On Sunday’s there is a block long, bustling, tented market, filled with people selling all kinds of stuff. Some people might call it trash, others can find real treasures there. Either way, it is always busy, come rain or shine. (*Fact check - see link below.) 

 

When we got the other side of the street, I realized that Charlie was looking to buy ‘discounted’ cigarettes from someone, anyone on the street. As soon as we got to the other side, a woman approached us, asking ‘Cigarettes?’ 

Charlie said “Yes. $3.50.” The woman told him they were $4.00. Charlie had pulled some change out of his pocket, and turned to walk away from her, saying, 

“Nope. $3.50. That’s all I got, and all I’m paying.” 

 

We walked ten feet to our left, and suddenly we were surrounded by people offering cigarettes. One man had a backpack that people were peering into. I felt like an outsider, and suddenly felt out of place. That feeling didn’t last long. Charlie went into the huddle and not only bartered, but was looking for a specific brand. He turned around and pointed in the direction we had come from. He had his cigarettes. $3.50 for the pack.

 

We crossed back to other side of the street from where we came. Charlie motioned towards a bus-stop bench. I wondered if he was planning to get on the next bus that rolled along.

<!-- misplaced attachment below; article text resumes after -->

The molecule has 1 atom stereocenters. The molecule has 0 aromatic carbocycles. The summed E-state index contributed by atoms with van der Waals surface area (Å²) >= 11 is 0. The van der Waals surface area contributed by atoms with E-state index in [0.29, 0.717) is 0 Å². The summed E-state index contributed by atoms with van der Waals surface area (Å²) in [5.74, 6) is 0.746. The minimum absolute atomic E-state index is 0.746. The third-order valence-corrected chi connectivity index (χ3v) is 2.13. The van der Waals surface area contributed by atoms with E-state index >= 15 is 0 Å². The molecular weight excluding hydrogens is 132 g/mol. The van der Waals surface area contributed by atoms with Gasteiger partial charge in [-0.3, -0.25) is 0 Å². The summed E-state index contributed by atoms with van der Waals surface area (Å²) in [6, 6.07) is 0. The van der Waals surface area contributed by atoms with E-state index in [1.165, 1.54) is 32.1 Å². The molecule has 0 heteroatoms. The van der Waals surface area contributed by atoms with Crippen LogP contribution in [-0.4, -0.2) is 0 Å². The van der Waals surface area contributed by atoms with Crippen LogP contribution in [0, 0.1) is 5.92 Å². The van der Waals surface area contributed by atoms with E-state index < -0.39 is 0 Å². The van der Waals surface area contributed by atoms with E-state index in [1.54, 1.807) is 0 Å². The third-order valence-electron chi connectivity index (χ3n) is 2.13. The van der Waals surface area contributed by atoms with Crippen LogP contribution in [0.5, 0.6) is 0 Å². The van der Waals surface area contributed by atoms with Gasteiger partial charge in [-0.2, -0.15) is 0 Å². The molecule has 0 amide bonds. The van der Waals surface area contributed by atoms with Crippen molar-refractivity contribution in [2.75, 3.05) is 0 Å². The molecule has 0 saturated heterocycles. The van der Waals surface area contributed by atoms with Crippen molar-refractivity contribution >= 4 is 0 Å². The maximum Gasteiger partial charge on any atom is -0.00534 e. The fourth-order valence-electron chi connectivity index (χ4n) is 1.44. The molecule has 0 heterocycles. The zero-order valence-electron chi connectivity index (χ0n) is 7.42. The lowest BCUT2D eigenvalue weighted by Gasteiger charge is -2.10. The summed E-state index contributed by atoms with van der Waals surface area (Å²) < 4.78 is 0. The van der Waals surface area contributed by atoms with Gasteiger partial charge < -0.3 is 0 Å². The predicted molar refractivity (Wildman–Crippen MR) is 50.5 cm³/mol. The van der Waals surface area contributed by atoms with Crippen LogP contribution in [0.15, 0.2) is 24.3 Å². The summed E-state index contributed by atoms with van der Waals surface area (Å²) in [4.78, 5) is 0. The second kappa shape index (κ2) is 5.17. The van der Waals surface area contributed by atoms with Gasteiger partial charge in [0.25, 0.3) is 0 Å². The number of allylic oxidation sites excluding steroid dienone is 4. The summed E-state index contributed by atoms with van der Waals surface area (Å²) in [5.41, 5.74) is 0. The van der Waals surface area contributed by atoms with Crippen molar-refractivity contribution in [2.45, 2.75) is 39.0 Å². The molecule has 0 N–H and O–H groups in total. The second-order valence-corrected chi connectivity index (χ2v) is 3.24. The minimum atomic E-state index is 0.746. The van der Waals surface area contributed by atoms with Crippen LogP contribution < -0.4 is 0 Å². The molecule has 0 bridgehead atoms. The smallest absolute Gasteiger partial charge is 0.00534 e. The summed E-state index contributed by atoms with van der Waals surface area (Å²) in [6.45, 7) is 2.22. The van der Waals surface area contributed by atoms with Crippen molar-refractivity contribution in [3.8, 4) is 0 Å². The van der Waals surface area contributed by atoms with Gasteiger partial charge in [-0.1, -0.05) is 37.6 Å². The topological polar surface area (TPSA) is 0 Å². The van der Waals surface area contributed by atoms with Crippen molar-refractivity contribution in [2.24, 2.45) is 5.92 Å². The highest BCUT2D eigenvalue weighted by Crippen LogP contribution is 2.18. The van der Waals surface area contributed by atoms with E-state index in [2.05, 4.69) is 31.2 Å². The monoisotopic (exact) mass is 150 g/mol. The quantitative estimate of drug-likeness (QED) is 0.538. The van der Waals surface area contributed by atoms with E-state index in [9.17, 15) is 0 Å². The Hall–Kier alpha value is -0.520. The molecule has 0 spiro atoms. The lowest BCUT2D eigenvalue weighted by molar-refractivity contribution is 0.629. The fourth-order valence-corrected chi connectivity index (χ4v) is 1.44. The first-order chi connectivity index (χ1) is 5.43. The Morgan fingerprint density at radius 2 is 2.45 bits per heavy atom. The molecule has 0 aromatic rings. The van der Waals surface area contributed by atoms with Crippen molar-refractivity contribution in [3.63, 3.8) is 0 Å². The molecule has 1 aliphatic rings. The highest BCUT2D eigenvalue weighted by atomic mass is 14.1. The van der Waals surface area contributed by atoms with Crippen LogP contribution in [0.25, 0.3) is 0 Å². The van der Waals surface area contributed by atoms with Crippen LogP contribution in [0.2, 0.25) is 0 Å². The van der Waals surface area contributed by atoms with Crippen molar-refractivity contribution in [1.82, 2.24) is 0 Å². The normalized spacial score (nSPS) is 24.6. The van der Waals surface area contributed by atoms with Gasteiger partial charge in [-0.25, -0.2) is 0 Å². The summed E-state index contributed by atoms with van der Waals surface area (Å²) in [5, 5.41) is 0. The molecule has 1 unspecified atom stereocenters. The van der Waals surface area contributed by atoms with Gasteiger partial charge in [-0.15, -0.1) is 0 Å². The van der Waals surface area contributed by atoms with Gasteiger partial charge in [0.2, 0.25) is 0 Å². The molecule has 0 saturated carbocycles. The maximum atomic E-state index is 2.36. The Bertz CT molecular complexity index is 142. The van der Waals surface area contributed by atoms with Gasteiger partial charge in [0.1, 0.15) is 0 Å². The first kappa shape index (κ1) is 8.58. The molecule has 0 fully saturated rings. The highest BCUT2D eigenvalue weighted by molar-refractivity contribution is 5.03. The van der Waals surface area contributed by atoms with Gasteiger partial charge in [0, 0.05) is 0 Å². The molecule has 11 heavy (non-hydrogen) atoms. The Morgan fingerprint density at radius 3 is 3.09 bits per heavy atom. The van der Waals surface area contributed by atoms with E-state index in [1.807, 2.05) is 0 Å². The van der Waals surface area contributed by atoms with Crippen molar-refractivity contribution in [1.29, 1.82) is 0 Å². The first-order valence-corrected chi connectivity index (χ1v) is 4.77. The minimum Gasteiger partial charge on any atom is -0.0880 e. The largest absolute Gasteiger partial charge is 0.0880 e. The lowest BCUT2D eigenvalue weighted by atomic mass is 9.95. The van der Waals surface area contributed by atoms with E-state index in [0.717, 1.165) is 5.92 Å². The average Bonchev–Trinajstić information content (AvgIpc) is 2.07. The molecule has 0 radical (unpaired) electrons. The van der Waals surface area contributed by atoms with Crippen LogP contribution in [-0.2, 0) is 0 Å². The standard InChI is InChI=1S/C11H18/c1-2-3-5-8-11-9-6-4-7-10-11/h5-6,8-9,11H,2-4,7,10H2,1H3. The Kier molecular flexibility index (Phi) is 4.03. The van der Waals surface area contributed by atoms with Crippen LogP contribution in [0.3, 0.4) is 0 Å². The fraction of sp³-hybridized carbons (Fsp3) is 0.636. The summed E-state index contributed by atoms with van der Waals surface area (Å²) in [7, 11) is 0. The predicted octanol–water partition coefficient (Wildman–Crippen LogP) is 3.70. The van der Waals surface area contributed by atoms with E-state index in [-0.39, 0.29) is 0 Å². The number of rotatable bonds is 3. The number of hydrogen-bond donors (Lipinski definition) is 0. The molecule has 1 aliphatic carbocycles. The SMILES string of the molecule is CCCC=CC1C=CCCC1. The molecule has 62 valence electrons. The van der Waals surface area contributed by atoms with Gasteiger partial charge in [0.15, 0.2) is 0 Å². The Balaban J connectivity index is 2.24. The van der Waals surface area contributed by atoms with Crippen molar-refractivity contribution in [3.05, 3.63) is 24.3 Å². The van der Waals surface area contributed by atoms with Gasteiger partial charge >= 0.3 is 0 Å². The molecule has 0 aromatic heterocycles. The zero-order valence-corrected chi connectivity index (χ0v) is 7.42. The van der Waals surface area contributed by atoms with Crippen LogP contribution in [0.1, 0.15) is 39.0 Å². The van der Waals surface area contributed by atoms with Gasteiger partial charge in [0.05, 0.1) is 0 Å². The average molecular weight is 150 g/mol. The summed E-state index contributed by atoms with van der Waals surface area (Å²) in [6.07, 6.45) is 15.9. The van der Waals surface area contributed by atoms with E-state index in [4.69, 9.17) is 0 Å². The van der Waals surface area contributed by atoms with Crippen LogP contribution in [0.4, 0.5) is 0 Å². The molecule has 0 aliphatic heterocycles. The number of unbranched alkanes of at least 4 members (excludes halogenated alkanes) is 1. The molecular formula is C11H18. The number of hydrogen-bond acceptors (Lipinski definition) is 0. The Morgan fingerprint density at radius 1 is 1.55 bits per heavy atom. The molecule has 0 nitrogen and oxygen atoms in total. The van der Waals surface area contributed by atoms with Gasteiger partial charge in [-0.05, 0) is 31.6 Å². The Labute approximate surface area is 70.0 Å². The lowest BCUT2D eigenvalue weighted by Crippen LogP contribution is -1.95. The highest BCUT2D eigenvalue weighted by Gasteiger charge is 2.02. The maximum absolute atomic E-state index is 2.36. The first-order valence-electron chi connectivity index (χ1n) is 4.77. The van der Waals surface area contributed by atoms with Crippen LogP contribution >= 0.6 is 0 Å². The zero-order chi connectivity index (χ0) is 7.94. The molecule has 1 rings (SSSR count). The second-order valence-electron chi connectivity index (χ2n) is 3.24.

“No. We’re still talking. I just thought we could have a seat." He parked his mobility walker and sat down on it. He suggested I take seat at the bus stop next to him. I preferred to stand. 

 

I watched as he opened his cigarette package. Without any thought, he dropped the first piece of the plastic wrapping on the ground. I held out my hand and he instinctively gave me the remaining wrapper and inside paper. We flagged down a guy walking by, to borrow his lighter for Charlie’s cigarette. He lit it, and then broke half the filter off.

 

Charlie told me that he wasn’t proud of some of the things he had done to survive. 

“I robbed people,” he said drawing in closer, lowering his voice to share his dark secret with me. 

“And I pimped for a little while too. That was all so many years ago. I stuck to robbing people,” he told me. Much to my surprise, he starting robbing people at the age of eight years old. I think he was steering, not actually holding people up, He never used a weapon. He told me he pimped for a short time, when he was fourteen years old. When I asked him why he thought anyone would want a fourteen year old to be their pimp, he chuckled lightly, and said